This will be no surprise to anyone:
The price we pay for a Conservative-led Department for Work and Pensions: While ministers stall demands for information, the death toll increases. [Image: Eric Hart]
The Department for Work and Pensions has stuck to its boneheaded reason for refusing to say how many people have died because of its policies.
Readers may remember (it is now a long time ago!) that Vox Political submitted a Freedom of Information request to the Department, back in June, asking for details of the number of Incapacity Benefit and Employment and Support Allowance claimants who have died in 2012 – including deaths of those who had been thrown off-benefit altogether, if such information was held.
This request was refused on the specious grounds that it was “vexatious”. The DWP officer making the refusal cited as his reason, not any part of the request itself, but the last line of the blog entry about it, stating “I strongly urge you to do the same. There is strength in numbers”.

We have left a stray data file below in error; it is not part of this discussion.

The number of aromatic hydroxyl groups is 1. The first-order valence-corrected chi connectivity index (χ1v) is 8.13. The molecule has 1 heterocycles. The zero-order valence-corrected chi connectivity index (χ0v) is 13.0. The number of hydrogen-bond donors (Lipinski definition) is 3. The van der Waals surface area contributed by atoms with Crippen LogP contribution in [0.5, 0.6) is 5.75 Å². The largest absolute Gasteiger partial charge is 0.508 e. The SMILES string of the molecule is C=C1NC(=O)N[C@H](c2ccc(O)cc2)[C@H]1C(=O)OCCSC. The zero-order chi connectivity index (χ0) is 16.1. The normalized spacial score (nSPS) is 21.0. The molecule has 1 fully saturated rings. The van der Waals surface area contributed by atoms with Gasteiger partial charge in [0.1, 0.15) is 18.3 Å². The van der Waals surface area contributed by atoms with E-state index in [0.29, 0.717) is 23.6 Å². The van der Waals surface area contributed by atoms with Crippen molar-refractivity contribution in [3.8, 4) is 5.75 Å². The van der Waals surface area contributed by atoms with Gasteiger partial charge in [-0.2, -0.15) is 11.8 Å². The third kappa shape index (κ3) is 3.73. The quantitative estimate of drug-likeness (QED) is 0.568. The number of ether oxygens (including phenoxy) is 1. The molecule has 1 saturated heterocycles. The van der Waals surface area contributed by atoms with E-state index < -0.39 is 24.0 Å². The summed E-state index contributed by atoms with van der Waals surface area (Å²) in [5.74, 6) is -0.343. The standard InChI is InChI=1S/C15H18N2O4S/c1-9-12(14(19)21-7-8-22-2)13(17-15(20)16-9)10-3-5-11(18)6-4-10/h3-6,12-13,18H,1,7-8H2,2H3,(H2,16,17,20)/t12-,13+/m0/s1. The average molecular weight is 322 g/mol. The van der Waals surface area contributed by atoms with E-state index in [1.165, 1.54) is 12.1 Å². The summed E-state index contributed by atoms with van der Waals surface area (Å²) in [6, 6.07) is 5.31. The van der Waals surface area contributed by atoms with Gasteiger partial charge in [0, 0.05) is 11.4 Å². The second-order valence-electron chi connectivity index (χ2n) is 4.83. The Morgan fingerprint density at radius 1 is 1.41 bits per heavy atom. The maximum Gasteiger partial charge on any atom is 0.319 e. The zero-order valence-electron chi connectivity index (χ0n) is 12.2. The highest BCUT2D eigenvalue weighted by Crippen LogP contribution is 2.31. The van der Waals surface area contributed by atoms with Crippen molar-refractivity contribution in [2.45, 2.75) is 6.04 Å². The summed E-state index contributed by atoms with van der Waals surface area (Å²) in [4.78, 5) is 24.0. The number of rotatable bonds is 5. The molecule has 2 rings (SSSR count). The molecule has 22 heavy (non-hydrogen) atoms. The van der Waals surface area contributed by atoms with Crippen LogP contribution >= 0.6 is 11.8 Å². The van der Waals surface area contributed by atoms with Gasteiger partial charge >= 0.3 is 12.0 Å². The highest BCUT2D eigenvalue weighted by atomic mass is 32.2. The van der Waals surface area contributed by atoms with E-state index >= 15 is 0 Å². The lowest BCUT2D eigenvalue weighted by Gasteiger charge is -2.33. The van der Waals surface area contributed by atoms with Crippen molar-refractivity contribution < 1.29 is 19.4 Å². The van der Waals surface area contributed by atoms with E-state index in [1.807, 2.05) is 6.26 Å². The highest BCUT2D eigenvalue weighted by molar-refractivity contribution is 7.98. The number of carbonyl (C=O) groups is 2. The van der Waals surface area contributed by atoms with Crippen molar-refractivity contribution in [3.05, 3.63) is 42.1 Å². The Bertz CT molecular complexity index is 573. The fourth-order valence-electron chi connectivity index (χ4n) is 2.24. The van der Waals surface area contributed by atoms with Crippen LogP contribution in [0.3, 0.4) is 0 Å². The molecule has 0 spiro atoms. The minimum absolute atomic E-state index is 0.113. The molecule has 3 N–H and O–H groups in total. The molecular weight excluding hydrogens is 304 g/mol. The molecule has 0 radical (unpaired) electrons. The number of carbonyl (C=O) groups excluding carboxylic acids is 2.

The DWP decision-maker used this to claim that the request “is designed to harass DWP in the belief that encouraging others to repeat a request which they know has already been raised will affect the outcome of that request” and stated very clearly that this was “the stated aim of the exercise”.
In other words, the Department decided to squirm out of its responsibility by making a false claim about something that was not even part of the request.
A demand for reconsideration was soon wending its way on electric wings to the DWP, pointing out a few home truths from the Information Commissioner’s guidance notes on “Dealing with vexatious requests”, refuting the position the Department had chosen to take.
The guidance states that a public authority must have reason to believe that several different requesters are “acting in concert as part of a campaign to disrupt the organisation”. In this instance, “acting in concert” does not cover a sentence at the end of a blog entry suggesting that people who feel the same way about an issue might like to do something about it. That is perverse.